Fitts’ Law for Human-Human Collaborative Reaching Task

author: Mišel Cevzar, Department for Automation, Biocybernetics and Robotics, Jožef Stefan Institute
published: May 23, 2017,   recorded: April 2017,   views: 1118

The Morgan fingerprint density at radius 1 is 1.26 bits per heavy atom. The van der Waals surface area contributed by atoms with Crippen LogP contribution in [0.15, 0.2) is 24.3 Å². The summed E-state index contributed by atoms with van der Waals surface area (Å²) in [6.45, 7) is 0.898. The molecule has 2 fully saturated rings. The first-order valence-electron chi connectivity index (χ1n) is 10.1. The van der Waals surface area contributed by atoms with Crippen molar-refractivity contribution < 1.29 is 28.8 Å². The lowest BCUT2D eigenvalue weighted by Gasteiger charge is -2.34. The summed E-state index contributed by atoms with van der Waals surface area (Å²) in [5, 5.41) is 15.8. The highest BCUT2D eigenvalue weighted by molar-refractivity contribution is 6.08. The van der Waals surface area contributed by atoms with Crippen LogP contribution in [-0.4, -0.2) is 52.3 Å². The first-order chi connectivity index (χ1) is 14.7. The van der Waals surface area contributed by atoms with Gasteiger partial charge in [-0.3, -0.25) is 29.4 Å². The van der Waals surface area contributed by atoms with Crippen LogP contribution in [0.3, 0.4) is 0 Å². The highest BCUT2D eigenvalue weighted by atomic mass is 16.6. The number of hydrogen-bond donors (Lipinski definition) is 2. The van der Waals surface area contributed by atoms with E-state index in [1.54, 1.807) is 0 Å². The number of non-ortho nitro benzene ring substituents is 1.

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There is an ongoing trend in robotics for the robots to be placed outside their protective cages to work alongside humans. Furthermore, the robots and humans should work together, achieving better performance and ergonomics. In the field of neuromechanics, several studies [1][2][3] investigated human collaboration while executing a physically interactive task. In a study of Ganesh, G. et al. [1], multiple pairs of subjects were connected through a pair of haptic robots in an arm reaching task. The subject pairs participating in this study were unaware of the “algorithm” that governed the haptic feedback interface they felt. In other words, the participants were unaware that they were being coupled between each other. This study demonstrated that physical interaction between the partners results in an improved performance of both partners. However, they did not address how the interaction affects partners that are sensomotoricaly aware of each other and physically coupled by a rigid object. In our study we address this question by having subjects aware of their interaction with the other partner. Subject pairs (10 male participants) were coupled with a metal rod which had a cylinder perpendicular to the middle of the rod. The goal of the subject pair was to hit an appearing target on the screen with the cylinder as fast as possible. Subjects were also instructed not to talk to each other in order to focus their attention on visual perception and haptic feedback. Analysis of the data acquired by our experiment shows that the reaching motion of the subject pairs can be sufficiently described by a wellknown speed-accuracy trade off model, i.e. Fitts’ law [4] which was primarily used for the single hand reaching tasks. Specifically, the time needed to hit a target for a human pair follows the same principles as found in a single-person reaching tasks. For our future work, we aim to exploit our experimental findings to improve the control algorithms for robots in a human-robot cooperative setups. This will increase efficiency in a human-robot cooperative scenario and potentially enable the human partner to improve his/hers task performance skills.

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